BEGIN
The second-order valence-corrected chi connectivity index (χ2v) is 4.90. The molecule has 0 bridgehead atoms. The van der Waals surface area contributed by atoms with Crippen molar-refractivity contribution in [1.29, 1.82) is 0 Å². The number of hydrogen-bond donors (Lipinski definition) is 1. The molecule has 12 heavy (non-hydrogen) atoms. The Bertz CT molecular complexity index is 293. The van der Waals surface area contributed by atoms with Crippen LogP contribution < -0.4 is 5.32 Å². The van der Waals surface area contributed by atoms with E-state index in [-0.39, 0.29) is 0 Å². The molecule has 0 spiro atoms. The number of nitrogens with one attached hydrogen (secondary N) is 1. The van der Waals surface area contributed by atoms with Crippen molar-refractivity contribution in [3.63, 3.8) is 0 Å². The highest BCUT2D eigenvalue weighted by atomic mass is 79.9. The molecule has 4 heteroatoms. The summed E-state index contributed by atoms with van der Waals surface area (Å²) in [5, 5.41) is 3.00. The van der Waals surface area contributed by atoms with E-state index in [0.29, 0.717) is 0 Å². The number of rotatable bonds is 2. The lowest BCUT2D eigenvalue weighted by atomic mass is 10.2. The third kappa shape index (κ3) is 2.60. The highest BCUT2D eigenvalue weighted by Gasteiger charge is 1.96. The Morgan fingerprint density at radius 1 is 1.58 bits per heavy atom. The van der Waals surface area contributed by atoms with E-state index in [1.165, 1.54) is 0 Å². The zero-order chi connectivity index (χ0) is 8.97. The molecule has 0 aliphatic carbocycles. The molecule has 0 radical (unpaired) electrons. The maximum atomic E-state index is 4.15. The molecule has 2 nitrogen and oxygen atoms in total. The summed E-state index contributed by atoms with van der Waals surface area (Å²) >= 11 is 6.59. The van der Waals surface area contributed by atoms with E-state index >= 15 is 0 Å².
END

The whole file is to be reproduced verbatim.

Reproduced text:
The second-order valence-corrected chi connectivity index (χ2v) is 4.90. The molecule has 0 bridgehead atoms. The van der Waals surface area contributed by atoms with Crippen molar-refractivity contribution in [1.29, 1.82) is 0 Å². The number of hydrogen-bond donors (Lipinski definition) is 1. The molecule has 12 heavy (non-hydrogen) atoms. The Bertz CT molecular complexity index is 293. The van der Waals surface area contributed by atoms with Crippen LogP contribution < -0.4 is 5.32 Å². The van der Waals surface area contributed by atoms with E-state index in [-0.39, 0.29) is 0 Å². The molecule has 0 spiro atoms. The number of nitrogens with one attached hydrogen (secondary N) is 1. The van der Waals surface area contributed by atoms with Crippen molar-refractivity contribution in [3.63, 3.8) is 0 Å². The highest BCUT2D eigenvalue weighted by atomic mass is 79.9. The molecule has 4 heteroatoms. The summed E-state index contributed by atoms with van der Waals surface area (Å²) in [5, 5.41) is 3.00. The van der Waals surface area contributed by atoms with E-state index in [0.29, 0.717) is 0 Å². The number of rotatable bonds is 2. The lowest BCUT2D eigenvalue weighted by atomic mass is 10.2. The third kappa shape index (κ3) is 2.60. The highest BCUT2D eigenvalue weighted by Gasteiger charge is 1.96. The Morgan fingerprint density at radius 1 is 1.58 bits per heavy atom. The van der Waals surface area contributed by atoms with E-state index in [1.165, 1.54) is 0 Å². The zero-order chi connectivity index (χ0) is 8.97. The molecule has 0 aliphatic carbocycles. The molecule has 0 radical (unpaired) electrons. The maximum atomic E-state index is 4.15. The molecule has 2 nitrogen and oxygen atoms in total. The summed E-state index contributed by atoms with van der Waals surface area (Å²) >= 11 is 6.59. The van der Waals surface area contributed by atoms with E-state index >= 15 is 0 Å².